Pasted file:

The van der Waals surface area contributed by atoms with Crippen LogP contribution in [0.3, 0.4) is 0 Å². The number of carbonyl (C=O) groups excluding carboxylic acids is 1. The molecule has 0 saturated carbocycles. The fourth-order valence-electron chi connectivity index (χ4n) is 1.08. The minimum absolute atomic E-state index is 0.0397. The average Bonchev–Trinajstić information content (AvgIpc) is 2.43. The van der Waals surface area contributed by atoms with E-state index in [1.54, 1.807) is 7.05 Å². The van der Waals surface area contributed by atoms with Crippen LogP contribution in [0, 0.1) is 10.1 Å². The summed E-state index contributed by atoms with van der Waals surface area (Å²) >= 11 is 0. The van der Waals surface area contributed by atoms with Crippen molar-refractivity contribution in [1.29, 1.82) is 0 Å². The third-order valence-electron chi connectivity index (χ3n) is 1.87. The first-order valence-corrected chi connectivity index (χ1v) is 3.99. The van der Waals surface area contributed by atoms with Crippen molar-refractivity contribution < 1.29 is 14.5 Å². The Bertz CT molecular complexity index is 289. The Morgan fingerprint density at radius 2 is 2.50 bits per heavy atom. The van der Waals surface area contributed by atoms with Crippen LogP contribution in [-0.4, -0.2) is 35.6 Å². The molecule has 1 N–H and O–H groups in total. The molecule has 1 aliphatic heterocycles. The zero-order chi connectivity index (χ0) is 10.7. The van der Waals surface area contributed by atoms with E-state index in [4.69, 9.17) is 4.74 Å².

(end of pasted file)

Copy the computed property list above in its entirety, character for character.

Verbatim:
The van der Waals surface area contributed by atoms with Crippen LogP contribution in [0.3, 0.4) is 0 Å². The number of carbonyl (C=O) groups excluding carboxylic acids is 1. The molecule has 0 saturated carbocycles. The fourth-order valence-electron chi connectivity index (χ4n) is 1.08. The minimum absolute atomic E-state index is 0.0397. The average Bonchev–Trinajstić information content (AvgIpc) is 2.43. The van der Waals surface area contributed by atoms with E-state index in [1.54, 1.807) is 7.05 Å². The van der Waals surface area contributed by atoms with Crippen LogP contribution in [0, 0.1) is 10.1 Å². The summed E-state index contributed by atoms with van der Waals surface area (Å²) >= 11 is 0. The van der Waals surface area contributed by atoms with Crippen molar-refractivity contribution in [1.29, 1.82) is 0 Å². The third-order valence-electron chi connectivity index (χ3n) is 1.87. The first-order valence-corrected chi connectivity index (χ1v) is 3.99. The van der Waals surface area contributed by atoms with Crippen molar-refractivity contribution < 1.29 is 14.5 Å². The Bertz CT molecular complexity index is 289. The Morgan fingerprint density at radius 2 is 2.50 bits per heavy atom. The van der Waals surface area contributed by atoms with Crippen LogP contribution in [-0.4, -0.2) is 35.6 Å². The molecule has 1 N–H and O–H groups in total. The molecule has 1 aliphatic heterocycles. The zero-order chi connectivity index (χ0) is 10.7. The van der Waals surface area contributed by atoms with E-state index in [4.69, 9.17) is 4.74 Å².